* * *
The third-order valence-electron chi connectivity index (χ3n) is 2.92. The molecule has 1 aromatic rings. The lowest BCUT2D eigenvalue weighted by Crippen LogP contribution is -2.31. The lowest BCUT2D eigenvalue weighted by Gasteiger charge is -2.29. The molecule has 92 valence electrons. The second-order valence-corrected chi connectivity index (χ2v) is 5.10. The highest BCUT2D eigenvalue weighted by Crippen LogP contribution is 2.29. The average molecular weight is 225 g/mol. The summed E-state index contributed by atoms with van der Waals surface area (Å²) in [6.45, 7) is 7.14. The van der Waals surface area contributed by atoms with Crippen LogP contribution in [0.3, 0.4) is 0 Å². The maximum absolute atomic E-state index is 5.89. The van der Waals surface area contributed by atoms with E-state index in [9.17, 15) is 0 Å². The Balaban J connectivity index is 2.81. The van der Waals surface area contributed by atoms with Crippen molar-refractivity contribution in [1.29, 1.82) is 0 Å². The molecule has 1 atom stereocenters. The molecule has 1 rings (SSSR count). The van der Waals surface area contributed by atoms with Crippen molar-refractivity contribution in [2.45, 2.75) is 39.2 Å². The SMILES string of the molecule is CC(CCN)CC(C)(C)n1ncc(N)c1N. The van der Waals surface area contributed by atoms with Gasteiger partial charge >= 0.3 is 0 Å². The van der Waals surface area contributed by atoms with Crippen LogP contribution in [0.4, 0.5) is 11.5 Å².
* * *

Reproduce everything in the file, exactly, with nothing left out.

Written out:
The third-order valence-electron chi connectivity index (χ3n) is 2.92. The molecule has 1 aromatic rings. The lowest BCUT2D eigenvalue weighted by Crippen LogP contribution is -2.31. The lowest BCUT2D eigenvalue weighted by Gasteiger charge is -2.29. The molecule has 92 valence electrons. The second-order valence-corrected chi connectivity index (χ2v) is 5.10. The highest BCUT2D eigenvalue weighted by Crippen LogP contribution is 2.29. The average molecular weight is 225 g/mol. The summed E-state index contributed by atoms with van der Waals surface area (Å²) in [6.45, 7) is 7.14. The van der Waals surface area contributed by atoms with Crippen LogP contribution in [0.3, 0.4) is 0 Å². The maximum absolute atomic E-state index is 5.89. The van der Waals surface area contributed by atoms with E-state index in [9.17, 15) is 0 Å². The Balaban J connectivity index is 2.81. The van der Waals surface area contributed by atoms with Crippen molar-refractivity contribution in [1.29, 1.82) is 0 Å². The molecule has 1 atom stereocenters. The molecule has 1 rings (SSSR count). The van der Waals surface area contributed by atoms with Crippen molar-refractivity contribution in [2.45, 2.75) is 39.2 Å². The SMILES string of the molecule is CC(CCN)CC(C)(C)n1ncc(N)c1N. The van der Waals surface area contributed by atoms with Gasteiger partial charge >= 0.3 is 0 Å². The van der Waals surface area contributed by atoms with Crippen LogP contribution in [0.4, 0.5) is 11.5 Å².